Greater success came with the straight wing F-84D which would go on to become an important aircraft during the Korean War, flying 86,408 missions. In 1949, a swept wing version known as the F-84F Thunderstreak was developed but additional development and engine problems resulted in the aircraft not entering service until 1954.
A photo-reconnaissance version known as the RF-84F Thunderflash was developed from the F-84F with 715 produced. The final straight-wing version, known as the F-84G, would continue in service with Air National Guard units until 1971, when corrosion forced them to be withdrawn from service.
Photos above from top to bottom:
F-84C Thunderjet (47-1433)
F-84F Thunderstreak (52-6563)
F-84F Thunderflash (51-1944)
All photos taken at
Pima County Air and Space Museum, Tucson, AZ.
In 1951, Alexander Kartveli began to design a replacement for the F-84 Thunderjet. The new aircraft would be a single engine fighter, but larger than any single engine fighter ever designed for the Air Force.
By the time the mock-up was completed in October 1953, the aircraft had grown so large that a more powerful engine was needed, finally settling on the Pratt & Whitney J75. On June 28, 1954, the Air Force placed an order for 15 of the new F-105A Thunderchiefs.
The aircraft weighed 50,000 lb, but could carry up to 14,000 lb of bombs and missiles, and could fly at Mach 1 at sea level and Mach 2 at altitude. Although it had only one engine, the F-105 Thunderchief could carry a larger bomb load than a four engine WWII bomber, and travel a much greater distance at much higher speed.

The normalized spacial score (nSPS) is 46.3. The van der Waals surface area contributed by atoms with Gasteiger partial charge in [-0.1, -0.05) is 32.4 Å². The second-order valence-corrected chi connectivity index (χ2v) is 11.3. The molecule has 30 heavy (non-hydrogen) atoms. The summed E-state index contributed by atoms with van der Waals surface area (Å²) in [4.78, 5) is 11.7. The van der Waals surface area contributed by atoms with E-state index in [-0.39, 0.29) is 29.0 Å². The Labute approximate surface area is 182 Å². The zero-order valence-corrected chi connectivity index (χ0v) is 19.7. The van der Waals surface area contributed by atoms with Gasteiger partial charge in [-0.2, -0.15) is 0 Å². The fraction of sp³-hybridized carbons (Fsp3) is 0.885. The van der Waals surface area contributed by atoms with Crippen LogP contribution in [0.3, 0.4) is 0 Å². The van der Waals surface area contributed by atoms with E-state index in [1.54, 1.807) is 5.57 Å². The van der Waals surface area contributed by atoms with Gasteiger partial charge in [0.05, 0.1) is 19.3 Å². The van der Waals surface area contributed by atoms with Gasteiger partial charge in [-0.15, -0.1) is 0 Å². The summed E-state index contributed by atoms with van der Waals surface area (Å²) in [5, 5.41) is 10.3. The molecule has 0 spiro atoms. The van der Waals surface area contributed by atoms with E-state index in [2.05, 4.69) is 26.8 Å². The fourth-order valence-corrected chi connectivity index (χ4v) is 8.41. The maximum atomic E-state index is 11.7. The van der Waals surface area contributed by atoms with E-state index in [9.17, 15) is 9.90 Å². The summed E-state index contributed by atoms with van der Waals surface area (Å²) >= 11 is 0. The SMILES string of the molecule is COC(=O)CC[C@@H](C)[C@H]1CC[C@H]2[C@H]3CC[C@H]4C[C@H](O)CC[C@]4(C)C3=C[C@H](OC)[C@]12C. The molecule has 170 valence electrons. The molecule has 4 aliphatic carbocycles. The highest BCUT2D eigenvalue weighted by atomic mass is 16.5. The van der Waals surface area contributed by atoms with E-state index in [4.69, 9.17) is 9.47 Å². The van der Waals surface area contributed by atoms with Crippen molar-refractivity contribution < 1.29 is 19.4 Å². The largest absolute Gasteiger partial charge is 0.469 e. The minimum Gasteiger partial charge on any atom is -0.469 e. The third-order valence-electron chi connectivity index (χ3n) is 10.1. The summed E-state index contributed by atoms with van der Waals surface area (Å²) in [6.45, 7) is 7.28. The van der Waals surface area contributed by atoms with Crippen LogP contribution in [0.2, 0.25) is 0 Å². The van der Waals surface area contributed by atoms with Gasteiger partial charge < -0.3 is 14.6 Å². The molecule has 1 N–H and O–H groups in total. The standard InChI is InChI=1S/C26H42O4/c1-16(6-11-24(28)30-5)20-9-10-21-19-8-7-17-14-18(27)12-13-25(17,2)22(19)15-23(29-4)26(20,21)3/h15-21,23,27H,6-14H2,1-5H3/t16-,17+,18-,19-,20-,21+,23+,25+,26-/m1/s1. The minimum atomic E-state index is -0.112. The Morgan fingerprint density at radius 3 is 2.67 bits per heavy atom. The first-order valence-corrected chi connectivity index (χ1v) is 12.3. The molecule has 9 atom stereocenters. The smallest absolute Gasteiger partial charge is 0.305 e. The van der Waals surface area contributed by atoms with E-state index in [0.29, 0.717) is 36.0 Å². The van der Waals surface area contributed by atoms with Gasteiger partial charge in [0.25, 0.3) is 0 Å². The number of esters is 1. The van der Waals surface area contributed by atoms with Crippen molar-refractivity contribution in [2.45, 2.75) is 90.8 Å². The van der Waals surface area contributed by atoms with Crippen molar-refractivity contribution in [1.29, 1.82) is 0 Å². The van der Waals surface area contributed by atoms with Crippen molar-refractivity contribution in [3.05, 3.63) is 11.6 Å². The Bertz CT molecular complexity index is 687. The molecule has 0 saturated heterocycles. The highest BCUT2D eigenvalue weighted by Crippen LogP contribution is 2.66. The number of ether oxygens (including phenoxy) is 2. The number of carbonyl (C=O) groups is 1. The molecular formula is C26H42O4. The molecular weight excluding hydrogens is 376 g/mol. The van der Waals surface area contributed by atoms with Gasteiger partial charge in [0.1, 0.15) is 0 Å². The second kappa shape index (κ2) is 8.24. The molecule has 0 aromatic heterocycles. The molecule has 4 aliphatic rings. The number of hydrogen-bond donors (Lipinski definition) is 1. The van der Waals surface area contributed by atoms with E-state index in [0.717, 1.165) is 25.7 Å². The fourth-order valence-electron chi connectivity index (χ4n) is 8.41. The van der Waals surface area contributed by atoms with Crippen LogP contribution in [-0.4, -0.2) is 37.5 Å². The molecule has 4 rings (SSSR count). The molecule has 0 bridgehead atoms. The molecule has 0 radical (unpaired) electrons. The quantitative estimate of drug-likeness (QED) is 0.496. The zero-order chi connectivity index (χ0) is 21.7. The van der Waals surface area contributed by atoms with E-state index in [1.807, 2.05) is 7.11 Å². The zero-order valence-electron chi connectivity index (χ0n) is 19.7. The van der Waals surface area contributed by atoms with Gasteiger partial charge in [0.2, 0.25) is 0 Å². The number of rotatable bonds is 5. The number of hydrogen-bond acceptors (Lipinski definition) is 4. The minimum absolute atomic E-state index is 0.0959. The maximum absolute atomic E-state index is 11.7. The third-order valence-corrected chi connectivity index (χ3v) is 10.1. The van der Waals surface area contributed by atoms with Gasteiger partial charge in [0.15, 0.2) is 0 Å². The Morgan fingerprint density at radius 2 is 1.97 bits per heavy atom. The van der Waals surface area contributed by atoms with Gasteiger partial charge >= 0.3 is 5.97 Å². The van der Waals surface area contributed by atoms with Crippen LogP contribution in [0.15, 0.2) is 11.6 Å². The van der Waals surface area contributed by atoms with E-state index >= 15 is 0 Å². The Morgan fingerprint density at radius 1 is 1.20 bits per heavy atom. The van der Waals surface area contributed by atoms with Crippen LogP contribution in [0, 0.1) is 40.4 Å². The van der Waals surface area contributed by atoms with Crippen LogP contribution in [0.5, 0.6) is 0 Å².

The F-105 would become the primary ground attack aircraft of the Vietnam War, flying over 20,000 missions until replaced by the F-4 Phantom II in November 1970. Of 833 F-105s produced, 397 were lost in combat in Vietnam. Seventeen were shot down by North Vietnamese MiG's while the rest were lost mostly to ground fire.
The F-105 was to be Republic Aviation's last independent design. A two seat "Wild Weasel" version known as the F-105G was later developed to replace the "Wild Weasel" version of the F-100. The first F-105G flew on January 15, 1966, and deliveries began arriving in Southeast Asia in June 1966. This version continued operating in theater long after the ground attack versions had been withdrawn and was still in service at the end of the war.
Photos above from top to bottom:
F-105D Thunderchief (60-0504) at the
National Museum of the USAF.
F-105G Thunderchief ’Wild Weasel’ (62-4427) at
Pima County Air & Space Museum.
The Final Years
In December 1957, Republic Aviation developed a helicopter division, building the French Alouette helicopter under license but with marginal sales success. In an effort to keep the company going, Republic developed a medium range civilian turboprop called the Rainbow. The aircraft would be very fast for a prop plane, but interest from airlines was not sufficient to continue development of the aircraft and the project was canceled.
Republic Aviation made one last attempt to survive by returning to military contracts. In 1960, Republic Aviation acquired a minority interest in the Dutch aircraft company Fokker, and attempted to market a Fokker designed attack plane to the Air Force, but the Air Force showed little interest in the foreign design and no contracts were offered.
Photo below of A-10A Thunderbolt (80-0168) taken at the 2007 Aviation Nation air show at Nellis AFB.
In the early 1960's, the aerospace company Fairchild, owned by Sherman Fairchild, began purchasing Republic's stock and finally acquired Republic Aviation in July 1965. In September, Republic became the Republic Aviation Division of Fairchild Hiller. Republic Aviation ceased to exist as an independent company.
Republic's tradition of naming aircraft was carried forward by Fairchild Hiller with the A-10 Thunderbolt II. The aircraft is better known by its unofficial title "Warthog".